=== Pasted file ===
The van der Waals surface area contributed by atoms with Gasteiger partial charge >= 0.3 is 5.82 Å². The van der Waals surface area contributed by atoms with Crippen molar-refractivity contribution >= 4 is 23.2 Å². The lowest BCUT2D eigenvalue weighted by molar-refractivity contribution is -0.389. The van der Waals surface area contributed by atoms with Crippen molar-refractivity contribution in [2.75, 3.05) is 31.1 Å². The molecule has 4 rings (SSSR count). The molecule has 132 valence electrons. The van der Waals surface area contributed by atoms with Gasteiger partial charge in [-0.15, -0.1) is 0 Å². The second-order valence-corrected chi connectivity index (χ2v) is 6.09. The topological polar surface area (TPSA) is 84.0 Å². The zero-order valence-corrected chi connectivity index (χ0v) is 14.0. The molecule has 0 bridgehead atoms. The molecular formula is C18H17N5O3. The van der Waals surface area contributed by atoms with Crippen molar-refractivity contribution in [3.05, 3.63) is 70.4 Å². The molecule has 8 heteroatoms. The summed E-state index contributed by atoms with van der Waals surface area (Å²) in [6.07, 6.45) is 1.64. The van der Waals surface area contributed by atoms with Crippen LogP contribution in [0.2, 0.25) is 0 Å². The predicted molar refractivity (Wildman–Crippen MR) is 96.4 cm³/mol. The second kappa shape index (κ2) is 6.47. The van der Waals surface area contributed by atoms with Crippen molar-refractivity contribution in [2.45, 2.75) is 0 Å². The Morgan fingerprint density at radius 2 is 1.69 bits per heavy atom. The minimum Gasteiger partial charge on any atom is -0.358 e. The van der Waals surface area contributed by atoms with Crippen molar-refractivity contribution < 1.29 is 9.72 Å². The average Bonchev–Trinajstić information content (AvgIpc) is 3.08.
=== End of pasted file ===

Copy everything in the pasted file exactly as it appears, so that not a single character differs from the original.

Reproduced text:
The van der Waals surface area contributed by atoms with Gasteiger partial charge >= 0.3 is 5.82 Å². The van der Waals surface area contributed by atoms with Crippen molar-refractivity contribution >= 4 is 23.2 Å². The lowest BCUT2D eigenvalue weighted by molar-refractivity contribution is -0.389. The van der Waals surface area contributed by atoms with Crippen molar-refractivity contribution in [2.75, 3.05) is 31.1 Å². The molecule has 4 rings (SSSR count). The molecule has 132 valence electrons. The van der Waals surface area contributed by atoms with Gasteiger partial charge in [-0.15, -0.1) is 0 Å². The second-order valence-corrected chi connectivity index (χ2v) is 6.09. The topological polar surface area (TPSA) is 84.0 Å². The zero-order valence-corrected chi connectivity index (χ0v) is 14.0. The molecule has 0 bridgehead atoms. The molecular formula is C18H17N5O3. The van der Waals surface area contributed by atoms with Crippen molar-refractivity contribution in [3.05, 3.63) is 70.4 Å². The molecule has 8 heteroatoms. The summed E-state index contributed by atoms with van der Waals surface area (Å²) in [6.07, 6.45) is 1.64. The van der Waals surface area contributed by atoms with Crippen LogP contribution in [0.2, 0.25) is 0 Å². The predicted molar refractivity (Wildman–Crippen MR) is 96.4 cm³/mol. The second kappa shape index (κ2) is 6.47. The van der Waals surface area contributed by atoms with Crippen molar-refractivity contribution in [2.45, 2.75) is 0 Å². The Morgan fingerprint density at radius 2 is 1.69 bits per heavy atom. The minimum Gasteiger partial charge on any atom is -0.358 e. The van der Waals surface area contributed by atoms with Crippen molar-refractivity contribution < 1.29 is 9.72 Å². The average Bonchev–Trinajstić information content (AvgIpc) is 3.08.